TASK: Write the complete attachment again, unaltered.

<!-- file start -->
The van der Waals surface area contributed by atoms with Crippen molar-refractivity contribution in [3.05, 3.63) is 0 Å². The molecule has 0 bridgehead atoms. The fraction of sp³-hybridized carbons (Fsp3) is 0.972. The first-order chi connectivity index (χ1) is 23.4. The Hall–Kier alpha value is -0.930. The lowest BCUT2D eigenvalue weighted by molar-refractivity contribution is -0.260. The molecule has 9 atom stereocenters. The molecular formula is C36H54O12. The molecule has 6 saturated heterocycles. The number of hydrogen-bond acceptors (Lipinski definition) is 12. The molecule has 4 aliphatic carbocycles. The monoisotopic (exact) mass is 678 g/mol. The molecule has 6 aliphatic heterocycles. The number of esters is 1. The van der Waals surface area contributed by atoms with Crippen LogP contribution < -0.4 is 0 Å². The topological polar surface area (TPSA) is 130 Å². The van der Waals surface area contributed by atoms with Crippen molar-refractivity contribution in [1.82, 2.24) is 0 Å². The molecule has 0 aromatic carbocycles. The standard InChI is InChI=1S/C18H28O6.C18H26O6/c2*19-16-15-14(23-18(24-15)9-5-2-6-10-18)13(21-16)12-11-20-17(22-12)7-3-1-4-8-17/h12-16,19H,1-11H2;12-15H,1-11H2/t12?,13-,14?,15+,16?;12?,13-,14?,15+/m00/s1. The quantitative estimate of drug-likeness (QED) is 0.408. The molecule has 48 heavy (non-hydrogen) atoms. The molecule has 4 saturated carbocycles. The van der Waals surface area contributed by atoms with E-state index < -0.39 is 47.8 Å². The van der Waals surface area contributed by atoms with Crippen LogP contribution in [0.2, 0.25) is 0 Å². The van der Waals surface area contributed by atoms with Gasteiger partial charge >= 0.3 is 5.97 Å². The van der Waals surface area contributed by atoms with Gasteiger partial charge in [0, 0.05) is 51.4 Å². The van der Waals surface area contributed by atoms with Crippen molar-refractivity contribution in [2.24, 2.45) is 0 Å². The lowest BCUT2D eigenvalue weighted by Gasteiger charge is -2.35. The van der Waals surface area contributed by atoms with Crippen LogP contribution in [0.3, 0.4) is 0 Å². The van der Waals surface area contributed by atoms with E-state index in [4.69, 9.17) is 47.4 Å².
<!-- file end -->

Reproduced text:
The van der Waals surface area contributed by atoms with Crippen molar-refractivity contribution in [3.05, 3.63) is 0 Å². The molecule has 0 bridgehead atoms. The fraction of sp³-hybridized carbons (Fsp3) is 0.972. The first-order chi connectivity index (χ1) is 23.4. The Hall–Kier alpha value is -0.930. The lowest BCUT2D eigenvalue weighted by molar-refractivity contribution is -0.260. The molecule has 9 atom stereocenters. The molecular formula is C36H54O12. The molecule has 6 saturated heterocycles. The number of hydrogen-bond acceptors (Lipinski definition) is 12. The molecule has 4 aliphatic carbocycles. The monoisotopic (exact) mass is 678 g/mol. The molecule has 6 aliphatic heterocycles. The number of esters is 1. The van der Waals surface area contributed by atoms with Crippen LogP contribution < -0.4 is 0 Å². The topological polar surface area (TPSA) is 130 Å². The van der Waals surface area contributed by atoms with Crippen molar-refractivity contribution in [1.82, 2.24) is 0 Å². The molecule has 0 aromatic carbocycles. The standard InChI is InChI=1S/C18H28O6.C18H26O6/c2*19-16-15-14(23-18(24-15)9-5-2-6-10-18)13(21-16)12-11-20-17(22-12)7-3-1-4-8-17/h12-16,19H,1-11H2;12-15H,1-11H2/t12?,13-,14?,15+,16?;12?,13-,14?,15+/m00/s1. The quantitative estimate of drug-likeness (QED) is 0.408. The molecule has 48 heavy (non-hydrogen) atoms. The molecule has 4 saturated carbocycles. The van der Waals surface area contributed by atoms with E-state index < -0.39 is 47.8 Å². The van der Waals surface area contributed by atoms with Crippen LogP contribution in [0.2, 0.25) is 0 Å². The van der Waals surface area contributed by atoms with Gasteiger partial charge >= 0.3 is 5.97 Å². The van der Waals surface area contributed by atoms with Gasteiger partial charge in [0, 0.05) is 51.4 Å². The van der Waals surface area contributed by atoms with Crippen molar-refractivity contribution in [2.24, 2.45) is 0 Å². The lowest BCUT2D eigenvalue weighted by Gasteiger charge is -2.35. The van der Waals surface area contributed by atoms with Crippen LogP contribution in [0.3, 0.4) is 0 Å². The van der Waals surface area contributed by atoms with E-state index in [4.69, 9.17) is 47.4 Å².